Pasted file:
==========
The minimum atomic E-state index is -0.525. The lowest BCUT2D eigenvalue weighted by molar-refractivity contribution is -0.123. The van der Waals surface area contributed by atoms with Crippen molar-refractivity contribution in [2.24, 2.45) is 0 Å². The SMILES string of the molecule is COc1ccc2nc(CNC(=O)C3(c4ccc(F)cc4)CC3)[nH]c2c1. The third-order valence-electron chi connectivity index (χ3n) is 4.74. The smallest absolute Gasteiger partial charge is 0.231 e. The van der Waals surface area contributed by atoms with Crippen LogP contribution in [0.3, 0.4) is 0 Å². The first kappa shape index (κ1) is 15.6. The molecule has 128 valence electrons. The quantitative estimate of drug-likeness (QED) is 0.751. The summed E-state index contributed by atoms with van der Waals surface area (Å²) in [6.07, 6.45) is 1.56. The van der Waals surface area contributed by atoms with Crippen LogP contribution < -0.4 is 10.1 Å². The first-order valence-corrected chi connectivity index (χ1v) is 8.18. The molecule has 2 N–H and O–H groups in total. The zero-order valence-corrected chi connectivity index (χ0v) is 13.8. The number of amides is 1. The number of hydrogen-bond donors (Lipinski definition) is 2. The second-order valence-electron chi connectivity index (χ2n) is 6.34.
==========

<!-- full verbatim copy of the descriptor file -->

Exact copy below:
The minimum atomic E-state index is -0.525. The lowest BCUT2D eigenvalue weighted by molar-refractivity contribution is -0.123. The van der Waals surface area contributed by atoms with Crippen molar-refractivity contribution in [2.24, 2.45) is 0 Å². The SMILES string of the molecule is COc1ccc2nc(CNC(=O)C3(c4ccc(F)cc4)CC3)[nH]c2c1. The third-order valence-electron chi connectivity index (χ3n) is 4.74. The smallest absolute Gasteiger partial charge is 0.231 e. The van der Waals surface area contributed by atoms with Crippen LogP contribution in [0.3, 0.4) is 0 Å². The first kappa shape index (κ1) is 15.6. The molecule has 128 valence electrons. The quantitative estimate of drug-likeness (QED) is 0.751. The summed E-state index contributed by atoms with van der Waals surface area (Å²) in [6.07, 6.45) is 1.56. The van der Waals surface area contributed by atoms with Crippen LogP contribution < -0.4 is 10.1 Å². The first-order valence-corrected chi connectivity index (χ1v) is 8.18. The molecule has 2 N–H and O–H groups in total. The zero-order valence-corrected chi connectivity index (χ0v) is 13.8. The number of amides is 1. The number of hydrogen-bond donors (Lipinski definition) is 2. The second-order valence-electron chi connectivity index (χ2n) is 6.34.